Home » NEWS » Education » Colleges work around pandemic restrictions for their training programs

Colleges work around pandemic restrictions for their training programs


As the spring semester began winding down in late April, educators and school administrators were making changes to safely educate and accommodate students and staff during an uncertain situation. Typically, classes moved online and graduation and other year-end ceremonies were postponed or delayed due to Covid-19 health-related concerns.

Training programs that require hands-on learning and on-the-job internships presented some of the biggest challenges for educators and their students at colleges around the state, including Pearl River Community College and Hinds Community College.

In the spring, Hinds Community College administrators were making what they called “small, measured steps toward resuming regular business operations.” Most classes remained online for the summer semester as did student recruiting and other activities. The college also reported in its employee newsletter that students in the career and technical programs such as agriculture and aviation used virtual learning platforms for live and recorded lectures. Lee Douglas, agribusiness technology instructor, said the ultimate goal was to “maintain quality instruction.”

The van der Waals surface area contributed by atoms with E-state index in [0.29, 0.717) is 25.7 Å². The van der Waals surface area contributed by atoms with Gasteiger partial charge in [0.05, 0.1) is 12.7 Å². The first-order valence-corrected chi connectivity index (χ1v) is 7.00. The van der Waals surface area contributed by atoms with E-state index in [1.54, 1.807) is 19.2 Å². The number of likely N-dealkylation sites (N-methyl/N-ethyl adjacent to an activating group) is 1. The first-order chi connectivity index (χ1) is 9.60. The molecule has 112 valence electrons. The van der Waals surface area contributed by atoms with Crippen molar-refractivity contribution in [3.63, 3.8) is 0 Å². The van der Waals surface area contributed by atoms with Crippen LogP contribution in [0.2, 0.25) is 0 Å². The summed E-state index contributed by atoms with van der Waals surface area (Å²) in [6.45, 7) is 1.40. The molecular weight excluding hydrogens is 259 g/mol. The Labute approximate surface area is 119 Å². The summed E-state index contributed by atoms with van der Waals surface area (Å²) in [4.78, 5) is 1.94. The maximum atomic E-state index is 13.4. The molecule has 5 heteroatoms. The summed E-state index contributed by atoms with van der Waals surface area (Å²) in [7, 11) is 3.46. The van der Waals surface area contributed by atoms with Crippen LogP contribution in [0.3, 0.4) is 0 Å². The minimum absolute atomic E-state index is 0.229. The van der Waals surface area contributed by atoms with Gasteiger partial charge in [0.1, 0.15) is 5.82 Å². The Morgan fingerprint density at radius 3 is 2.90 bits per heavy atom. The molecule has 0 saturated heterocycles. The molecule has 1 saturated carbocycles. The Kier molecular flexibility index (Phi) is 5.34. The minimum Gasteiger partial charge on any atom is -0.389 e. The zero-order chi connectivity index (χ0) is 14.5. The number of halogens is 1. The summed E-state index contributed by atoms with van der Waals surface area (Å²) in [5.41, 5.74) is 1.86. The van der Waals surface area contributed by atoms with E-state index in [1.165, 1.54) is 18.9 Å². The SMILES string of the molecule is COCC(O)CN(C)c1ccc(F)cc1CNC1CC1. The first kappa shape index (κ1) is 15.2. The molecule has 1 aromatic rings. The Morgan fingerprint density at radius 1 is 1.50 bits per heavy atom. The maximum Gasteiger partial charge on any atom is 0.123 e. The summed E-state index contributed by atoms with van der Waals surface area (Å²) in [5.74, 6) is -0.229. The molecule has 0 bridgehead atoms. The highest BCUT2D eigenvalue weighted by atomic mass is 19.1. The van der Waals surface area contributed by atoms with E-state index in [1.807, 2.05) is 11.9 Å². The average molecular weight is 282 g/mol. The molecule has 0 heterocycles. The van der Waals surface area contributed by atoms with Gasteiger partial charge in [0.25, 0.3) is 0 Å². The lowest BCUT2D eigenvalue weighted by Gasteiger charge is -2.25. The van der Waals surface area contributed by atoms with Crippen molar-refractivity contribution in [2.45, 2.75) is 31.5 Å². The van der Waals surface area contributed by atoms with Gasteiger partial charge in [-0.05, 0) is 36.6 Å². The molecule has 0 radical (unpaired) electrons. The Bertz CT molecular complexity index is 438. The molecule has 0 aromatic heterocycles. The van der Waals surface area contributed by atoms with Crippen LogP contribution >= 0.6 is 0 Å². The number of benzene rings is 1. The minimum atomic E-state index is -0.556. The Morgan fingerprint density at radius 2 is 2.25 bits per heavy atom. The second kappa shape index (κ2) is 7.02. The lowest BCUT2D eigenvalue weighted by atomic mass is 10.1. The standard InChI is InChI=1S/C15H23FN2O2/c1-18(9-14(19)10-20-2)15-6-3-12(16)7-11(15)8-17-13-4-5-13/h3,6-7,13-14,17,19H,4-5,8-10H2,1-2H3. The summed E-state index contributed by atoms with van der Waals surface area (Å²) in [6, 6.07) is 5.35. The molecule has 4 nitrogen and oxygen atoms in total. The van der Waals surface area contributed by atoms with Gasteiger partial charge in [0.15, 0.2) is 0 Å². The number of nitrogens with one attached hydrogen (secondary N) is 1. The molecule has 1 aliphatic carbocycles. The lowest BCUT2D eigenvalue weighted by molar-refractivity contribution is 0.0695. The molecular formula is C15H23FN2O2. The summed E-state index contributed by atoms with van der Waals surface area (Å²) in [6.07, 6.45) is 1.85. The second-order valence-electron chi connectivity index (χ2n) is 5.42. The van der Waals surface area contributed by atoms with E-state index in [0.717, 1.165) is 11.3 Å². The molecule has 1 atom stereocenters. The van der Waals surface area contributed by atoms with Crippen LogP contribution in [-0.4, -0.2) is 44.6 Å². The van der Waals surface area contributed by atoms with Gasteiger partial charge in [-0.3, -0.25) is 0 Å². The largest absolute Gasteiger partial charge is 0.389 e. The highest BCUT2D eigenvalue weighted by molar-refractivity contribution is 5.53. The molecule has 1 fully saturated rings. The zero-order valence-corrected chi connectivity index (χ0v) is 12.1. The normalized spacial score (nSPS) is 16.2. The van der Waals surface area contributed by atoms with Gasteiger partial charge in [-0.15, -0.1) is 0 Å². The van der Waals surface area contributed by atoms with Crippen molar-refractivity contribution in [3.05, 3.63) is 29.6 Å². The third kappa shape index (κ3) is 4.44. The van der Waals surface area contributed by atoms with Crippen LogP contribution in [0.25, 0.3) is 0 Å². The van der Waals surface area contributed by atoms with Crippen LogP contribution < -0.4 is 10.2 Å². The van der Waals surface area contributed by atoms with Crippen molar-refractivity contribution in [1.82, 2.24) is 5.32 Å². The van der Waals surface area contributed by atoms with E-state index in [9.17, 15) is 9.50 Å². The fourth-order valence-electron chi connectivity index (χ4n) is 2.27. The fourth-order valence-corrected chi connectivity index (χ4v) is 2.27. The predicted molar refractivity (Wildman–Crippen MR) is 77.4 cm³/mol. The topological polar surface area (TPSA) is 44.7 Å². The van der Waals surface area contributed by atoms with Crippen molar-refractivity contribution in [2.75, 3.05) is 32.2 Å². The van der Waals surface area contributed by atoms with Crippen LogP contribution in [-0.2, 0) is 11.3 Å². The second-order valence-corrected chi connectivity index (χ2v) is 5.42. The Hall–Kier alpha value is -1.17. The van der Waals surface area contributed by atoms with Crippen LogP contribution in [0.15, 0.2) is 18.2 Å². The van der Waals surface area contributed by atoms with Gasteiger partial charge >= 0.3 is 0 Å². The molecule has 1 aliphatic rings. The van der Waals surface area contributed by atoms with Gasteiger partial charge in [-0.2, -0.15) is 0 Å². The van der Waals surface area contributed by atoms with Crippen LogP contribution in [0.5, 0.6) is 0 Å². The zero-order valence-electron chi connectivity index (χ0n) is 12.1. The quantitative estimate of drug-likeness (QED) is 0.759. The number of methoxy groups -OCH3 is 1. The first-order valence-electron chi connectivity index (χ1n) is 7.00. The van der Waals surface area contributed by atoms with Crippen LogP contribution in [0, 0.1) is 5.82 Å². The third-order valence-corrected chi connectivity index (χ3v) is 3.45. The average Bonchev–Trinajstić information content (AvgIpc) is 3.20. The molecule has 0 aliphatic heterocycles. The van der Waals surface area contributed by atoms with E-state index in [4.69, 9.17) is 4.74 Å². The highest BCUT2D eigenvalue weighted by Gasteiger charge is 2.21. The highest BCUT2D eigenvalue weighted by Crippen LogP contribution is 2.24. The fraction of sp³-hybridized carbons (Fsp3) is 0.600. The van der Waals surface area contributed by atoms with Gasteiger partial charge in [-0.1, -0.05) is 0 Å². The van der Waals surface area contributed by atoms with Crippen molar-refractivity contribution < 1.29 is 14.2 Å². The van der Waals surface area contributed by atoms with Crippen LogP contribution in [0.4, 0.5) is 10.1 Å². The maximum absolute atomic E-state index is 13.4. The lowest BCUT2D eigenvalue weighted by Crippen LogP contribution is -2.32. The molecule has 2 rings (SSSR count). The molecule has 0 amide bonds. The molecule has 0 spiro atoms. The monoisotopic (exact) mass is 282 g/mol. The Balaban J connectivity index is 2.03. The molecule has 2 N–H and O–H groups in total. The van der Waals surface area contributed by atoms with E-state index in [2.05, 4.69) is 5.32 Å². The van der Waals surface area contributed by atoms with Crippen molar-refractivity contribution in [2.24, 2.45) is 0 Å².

Federal law for licensing  aircraft mechanics license was temporarily relaxed during the coronavirus situation, according to the college. W.P. Marsh, who teaches the Airframe & Powerplant course in the aviation maintenance program, said that before April 13, the Federal Aviation Administration required colleges offering the program to use face-to-face classroom instruction.

“However, the agency has encouraged flight and aviation schools like Hinds to authorize distance learning as long as we show how we planned to make contact with students daily, deliver the content and provide reasonably secure testing,” Marsh said.

The college used Canvas and Zoom to create study assignments and provide instructional videos so instructors could evaluate course delivery, student attendance and interaction, officials reported in its newsletter. Two FAA inspectors joined students and instructors on a session held the first day after restrictions were relaxed.

Brad McCullouch, district director of Commercial Aviation, said, “The federal inspector who approved us said we have set the stage in the future to utilize Canvas in possibly a hybrid model of teaching. This could greatly expand the numbers we see every year in the A&P program.”

School officials report the college continues to be focused on providing a safe environment and top-notch instruction for students returning to campus.

“Our administrators, faculty and staff worked tirelessly to formulate an effective plan for our students to complete the hands-on learning objectives in their respective courses, while keeping their safety our top priority,” said Dr. Chad Stocks, vice president for Workforce Development and Career-Technical Education. “I am confident that, despite the interruption COVID-19 brought to the spring semester, our students will possess the skills necessary to be successful in their future careers. I applaud our students for their determination to succeed amidst this global pandemic.”